Back in those bad old days that only a few veterans such as myself remember, most web developers used shockingly bad techniques. Most concentrated exclusively on one of the two browsers, and advocating new methods and techniques was a slow and painful process.
Of course some web developers disagreed. But the standardistas’ victory was inevitable, really. Once the web standards movement started to coalesce and define a coherent philosophy, it became painfully clear that the nay-sayers didn’t really have anything more to say for themselves than “it’s easier because I’ve always done it like this.”
They set up no competing theories, or even much of an ecosystem, and remained solitary hold-outs slaving away on their junk code. No doubt they still exist, but an increasing number of young web developers entering the market have at least some understanding of the importance of the web standards revolution.
I expect the same to happen in mobile web development. Here, too, there are plenty of web developers who’re making mistakes; probably because they don’t know how to avoid them. Here, too, some are coding for one browser only. Here, too, the web standards movement will eventually win because there is no competing theory.
It’ll take some time, though — I’d say about three to five years. That’s a lot less than last time around, when it took more like ten years. But a lot has changed since 1998, and mobile web developers have the advantage of a full toolkit that didn’t exist twelve years ago. They don’t have to invent everything from the ground up, as we did the last time around.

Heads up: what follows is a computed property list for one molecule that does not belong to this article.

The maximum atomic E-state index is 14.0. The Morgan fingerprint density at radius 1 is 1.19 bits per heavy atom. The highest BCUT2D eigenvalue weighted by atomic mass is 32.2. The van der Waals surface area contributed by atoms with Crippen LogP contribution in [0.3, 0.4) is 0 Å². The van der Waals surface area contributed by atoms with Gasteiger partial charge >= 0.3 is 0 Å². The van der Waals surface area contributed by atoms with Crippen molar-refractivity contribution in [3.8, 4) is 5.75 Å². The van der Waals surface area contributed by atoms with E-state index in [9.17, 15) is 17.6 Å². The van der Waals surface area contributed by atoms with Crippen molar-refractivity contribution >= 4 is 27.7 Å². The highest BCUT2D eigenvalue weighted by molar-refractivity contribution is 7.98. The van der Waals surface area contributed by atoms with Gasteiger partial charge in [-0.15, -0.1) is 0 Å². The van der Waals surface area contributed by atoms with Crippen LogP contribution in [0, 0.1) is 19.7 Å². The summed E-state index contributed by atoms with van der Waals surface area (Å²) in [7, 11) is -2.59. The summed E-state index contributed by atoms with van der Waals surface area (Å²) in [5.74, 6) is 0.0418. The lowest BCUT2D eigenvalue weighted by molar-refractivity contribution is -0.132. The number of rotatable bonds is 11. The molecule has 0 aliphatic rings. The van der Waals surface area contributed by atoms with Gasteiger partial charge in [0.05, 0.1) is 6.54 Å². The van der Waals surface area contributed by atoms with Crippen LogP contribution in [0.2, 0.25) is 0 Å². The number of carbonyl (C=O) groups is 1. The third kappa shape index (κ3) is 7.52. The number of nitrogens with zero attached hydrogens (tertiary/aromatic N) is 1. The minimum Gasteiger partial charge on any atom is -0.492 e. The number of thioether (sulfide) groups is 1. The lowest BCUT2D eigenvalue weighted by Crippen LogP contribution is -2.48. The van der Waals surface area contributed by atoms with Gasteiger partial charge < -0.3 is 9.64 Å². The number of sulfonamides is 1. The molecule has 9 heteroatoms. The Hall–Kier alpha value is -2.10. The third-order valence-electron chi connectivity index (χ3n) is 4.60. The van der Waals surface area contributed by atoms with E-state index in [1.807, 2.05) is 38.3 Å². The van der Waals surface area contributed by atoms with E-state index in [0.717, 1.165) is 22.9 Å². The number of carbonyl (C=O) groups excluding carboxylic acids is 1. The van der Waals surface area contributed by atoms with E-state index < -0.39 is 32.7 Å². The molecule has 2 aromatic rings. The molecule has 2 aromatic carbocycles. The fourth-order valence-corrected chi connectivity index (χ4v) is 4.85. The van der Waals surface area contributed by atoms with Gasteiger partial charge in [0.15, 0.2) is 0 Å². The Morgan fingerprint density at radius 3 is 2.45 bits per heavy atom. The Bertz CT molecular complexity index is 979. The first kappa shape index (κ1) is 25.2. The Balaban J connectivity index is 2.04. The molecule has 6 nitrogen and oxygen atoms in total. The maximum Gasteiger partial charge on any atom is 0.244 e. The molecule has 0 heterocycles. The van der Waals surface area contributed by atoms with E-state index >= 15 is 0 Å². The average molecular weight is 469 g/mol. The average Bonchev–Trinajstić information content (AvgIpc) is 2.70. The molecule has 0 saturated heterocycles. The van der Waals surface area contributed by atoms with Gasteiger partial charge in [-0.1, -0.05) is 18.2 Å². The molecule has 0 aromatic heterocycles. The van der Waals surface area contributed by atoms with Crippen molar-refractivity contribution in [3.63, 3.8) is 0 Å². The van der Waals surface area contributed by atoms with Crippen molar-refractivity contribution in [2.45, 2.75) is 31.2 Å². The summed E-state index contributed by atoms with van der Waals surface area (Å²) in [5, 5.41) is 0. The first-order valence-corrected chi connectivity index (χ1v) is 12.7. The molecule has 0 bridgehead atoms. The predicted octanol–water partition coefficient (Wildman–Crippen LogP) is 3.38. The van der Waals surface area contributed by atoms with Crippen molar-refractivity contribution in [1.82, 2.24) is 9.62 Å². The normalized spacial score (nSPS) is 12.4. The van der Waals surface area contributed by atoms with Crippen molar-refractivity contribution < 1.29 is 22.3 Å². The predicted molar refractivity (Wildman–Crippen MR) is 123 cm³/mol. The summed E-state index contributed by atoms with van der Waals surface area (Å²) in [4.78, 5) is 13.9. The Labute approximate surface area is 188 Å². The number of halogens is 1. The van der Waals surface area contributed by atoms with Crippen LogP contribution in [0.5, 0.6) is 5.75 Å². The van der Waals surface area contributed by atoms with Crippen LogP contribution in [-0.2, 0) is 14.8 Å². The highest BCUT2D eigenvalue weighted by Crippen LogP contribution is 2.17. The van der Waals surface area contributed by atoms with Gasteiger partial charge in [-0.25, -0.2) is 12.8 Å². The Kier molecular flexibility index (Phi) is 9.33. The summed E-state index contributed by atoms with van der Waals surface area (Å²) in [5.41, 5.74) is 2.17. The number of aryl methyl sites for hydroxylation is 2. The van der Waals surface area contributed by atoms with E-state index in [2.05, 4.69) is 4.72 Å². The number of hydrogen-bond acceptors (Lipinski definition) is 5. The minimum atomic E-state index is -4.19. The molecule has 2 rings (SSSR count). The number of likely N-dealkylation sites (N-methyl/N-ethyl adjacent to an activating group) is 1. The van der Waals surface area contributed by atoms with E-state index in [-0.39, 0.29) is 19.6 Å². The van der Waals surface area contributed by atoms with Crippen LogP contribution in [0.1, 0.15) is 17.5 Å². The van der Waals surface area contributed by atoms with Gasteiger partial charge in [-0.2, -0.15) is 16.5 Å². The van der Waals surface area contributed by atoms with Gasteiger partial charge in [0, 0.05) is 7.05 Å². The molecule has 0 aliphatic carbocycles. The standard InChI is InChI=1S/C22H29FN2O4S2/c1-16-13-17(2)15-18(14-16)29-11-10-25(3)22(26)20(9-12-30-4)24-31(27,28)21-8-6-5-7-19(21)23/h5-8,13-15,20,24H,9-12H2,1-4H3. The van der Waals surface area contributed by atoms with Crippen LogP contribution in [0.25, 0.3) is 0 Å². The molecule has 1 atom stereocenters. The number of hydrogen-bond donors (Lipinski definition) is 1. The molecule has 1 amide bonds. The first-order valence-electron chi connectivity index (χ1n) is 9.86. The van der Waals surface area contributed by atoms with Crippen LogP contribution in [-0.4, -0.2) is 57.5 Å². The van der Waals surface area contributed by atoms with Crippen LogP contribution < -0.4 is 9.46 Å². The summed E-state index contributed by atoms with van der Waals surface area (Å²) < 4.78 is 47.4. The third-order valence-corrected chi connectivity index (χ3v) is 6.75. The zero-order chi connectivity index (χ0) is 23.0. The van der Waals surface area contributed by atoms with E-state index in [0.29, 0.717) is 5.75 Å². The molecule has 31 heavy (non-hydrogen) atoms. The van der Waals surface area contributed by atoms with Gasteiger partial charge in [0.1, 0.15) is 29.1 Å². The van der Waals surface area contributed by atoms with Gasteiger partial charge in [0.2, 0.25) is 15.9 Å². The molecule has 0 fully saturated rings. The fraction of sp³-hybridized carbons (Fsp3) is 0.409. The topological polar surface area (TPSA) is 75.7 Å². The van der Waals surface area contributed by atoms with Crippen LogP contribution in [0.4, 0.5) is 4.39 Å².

However, these tools and techniques will have to be ported to mobile first. The library makers are turning their attention to mobile and are finding that their scripts are too large, and that they need new workarounds for exciting new bugs in previously unknown browsers.
Performance and compatibility researchers, too, will have to do a lot of work in a new environment. That’s starting, though. I’m doing mobile compatibility research. Steve Souders has started his mobile performance research. No doubt others will also have some research to share eventually.
So yes, mobile web developers are definitely doing things wrong right now. However, in the not-too-distant future they will have the tools to do their job properly.
Besides, the mobile world isn’t free from failings, either. The last installment will talk about that.